"It's very possible to target marlin here on fly and at least get some hookups, if not releases," says Peterson, who also has all the necessary fly tackle needed. "However, most fly fishers end up battling sailfish. One or two sails a day on fly gear will wear you out, especially if you're a beginner, so if you insist on tangling with a marlin, it's wise to keep them in your cross-hairs rather than switching to sailfishing."
Teasing billfish to the transom so a fly can be presented usually demands more skill than the hookup. "Basically, just about any fly that hits the water is pretty much guaranteed to be taken," says Peterson. "A lot can go wrong after a billfish takes a fly, but I've had guys out here with very limited fly-fishing experience and watched them land sails."

Short-Range Trolling
Conventional tactics are simple yet effective: Troll ballyhoo in waters 800 to 5,000 feet in depth, 1 to 20 miles off the Huatulco jetties. Key on rips, color changes, floating debris and water temperature changes. Frigates and other feathered friends sometimes swarm by the thousands over miles of skipjack tuna, and in smaller groups often point the way to dolphin and billfish.
A typical fishing day aboard the Odyssey extends from dawn until 11 a.m., and then you come in for lunch and siesta-not inconvenient when fishing close to shore and a welcome respite from the Mexican sun. Back out at 4 p.m. to fish until dark, then head back to the hotel for a shower and dinner. Not a bad routine! Or, you can choose to stay out all day.
Although rigged ballyhoo take most billfish, some of the largest smack trolling lures. I've done well with lures such as the 5 1/2-inch, black-and-orange Mold Craft Hooker Soft Heads, 6 1/2-inch dorado-colored Iland Sea Stars, and 10-inch, pink-and-white C & H Stubbys.
Peterson likes 5- to 6-inch Soft Heads with rigged ballyhoo because they make a more compact smoke trail, but he says, "There are days when nothing but naked ballyhoo will work. That's when I'll pull two freshly caught ballyhoo on the outriggers and flat lines. I vary the trolling speed, but I've found that it's best to slowly wobble the 'hoos in the prop wash."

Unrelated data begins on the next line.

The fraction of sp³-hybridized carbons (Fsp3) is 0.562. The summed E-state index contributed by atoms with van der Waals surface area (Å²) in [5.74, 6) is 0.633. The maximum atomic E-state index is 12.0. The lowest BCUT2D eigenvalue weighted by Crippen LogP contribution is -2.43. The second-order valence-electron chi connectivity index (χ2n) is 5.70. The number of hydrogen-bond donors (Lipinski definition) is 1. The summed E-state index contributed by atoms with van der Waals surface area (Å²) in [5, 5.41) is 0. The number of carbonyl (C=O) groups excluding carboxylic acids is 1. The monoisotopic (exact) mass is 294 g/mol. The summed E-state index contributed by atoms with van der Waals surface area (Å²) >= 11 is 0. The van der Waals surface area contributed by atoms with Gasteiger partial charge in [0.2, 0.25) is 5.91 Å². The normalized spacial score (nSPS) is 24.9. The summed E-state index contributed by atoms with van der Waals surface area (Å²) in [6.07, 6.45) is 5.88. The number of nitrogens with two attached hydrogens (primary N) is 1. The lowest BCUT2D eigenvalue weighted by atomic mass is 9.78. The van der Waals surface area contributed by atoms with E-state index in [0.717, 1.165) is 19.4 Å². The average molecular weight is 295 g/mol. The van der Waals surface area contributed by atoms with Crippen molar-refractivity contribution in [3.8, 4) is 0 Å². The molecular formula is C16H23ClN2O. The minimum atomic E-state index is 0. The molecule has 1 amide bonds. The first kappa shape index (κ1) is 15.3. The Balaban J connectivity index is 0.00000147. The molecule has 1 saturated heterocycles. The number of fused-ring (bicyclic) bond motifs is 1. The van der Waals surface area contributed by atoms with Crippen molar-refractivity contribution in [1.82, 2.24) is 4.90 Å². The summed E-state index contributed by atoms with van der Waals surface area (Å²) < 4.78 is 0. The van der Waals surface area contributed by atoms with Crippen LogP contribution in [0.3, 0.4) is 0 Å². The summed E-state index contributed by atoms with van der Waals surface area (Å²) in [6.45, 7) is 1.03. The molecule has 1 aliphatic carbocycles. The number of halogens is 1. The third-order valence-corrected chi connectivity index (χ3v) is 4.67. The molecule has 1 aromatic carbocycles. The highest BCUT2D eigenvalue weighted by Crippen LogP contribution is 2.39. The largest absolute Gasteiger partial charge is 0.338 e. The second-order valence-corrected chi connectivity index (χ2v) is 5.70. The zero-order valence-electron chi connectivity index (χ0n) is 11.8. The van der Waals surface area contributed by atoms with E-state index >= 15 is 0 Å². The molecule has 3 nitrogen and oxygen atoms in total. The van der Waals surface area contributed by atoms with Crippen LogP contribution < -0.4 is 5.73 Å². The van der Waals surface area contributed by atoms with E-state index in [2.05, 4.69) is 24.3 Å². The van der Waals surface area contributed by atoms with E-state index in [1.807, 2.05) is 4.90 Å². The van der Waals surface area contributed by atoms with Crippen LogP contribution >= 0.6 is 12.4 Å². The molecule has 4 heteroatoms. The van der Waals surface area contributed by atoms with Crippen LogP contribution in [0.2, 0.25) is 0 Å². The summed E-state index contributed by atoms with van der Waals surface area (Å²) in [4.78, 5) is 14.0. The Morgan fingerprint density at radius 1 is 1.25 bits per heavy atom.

It's a special thrill to see a billfish at the surface while trolling, and watch it chase down a bait and get hooked up. About 90 percent of the sails and marlin you see at the surface can be caught by adjusting your course and dragging the baits in their vicinity. Last March, Bill Panto, who's caught billfish all over the world, sight-cast lures to sails at the surface here. "We'd be cruising along, see a fin sticking up, and just about every time we would catch that fish," says Panto.
I've had great success catching yellowfin tuna and dorados on big-lipped diving Rapala lures and trolled 1-ounce Spoondog spoons with pink-and-white or blue-and-white tails. The best bet is to troll around weed lines and floating debris.
If you enjoy ultimate big-game action while traveling to picturesque areas not yet overgrown or complicated, Huatulco won't disappoint. But don't wait too long - visit while the town is still unspoiled, tourists are still a novelty, lobster dinners are still just a few pesos, and the billfish are muy sympatico.

Robert Sloan is a free-lance writer and newspaper outdoors editor from Beaumont, Texas. He's fished extensively for billfish around the world for over 20 years, with particular emphasis along the Pacific Coast of Mexico.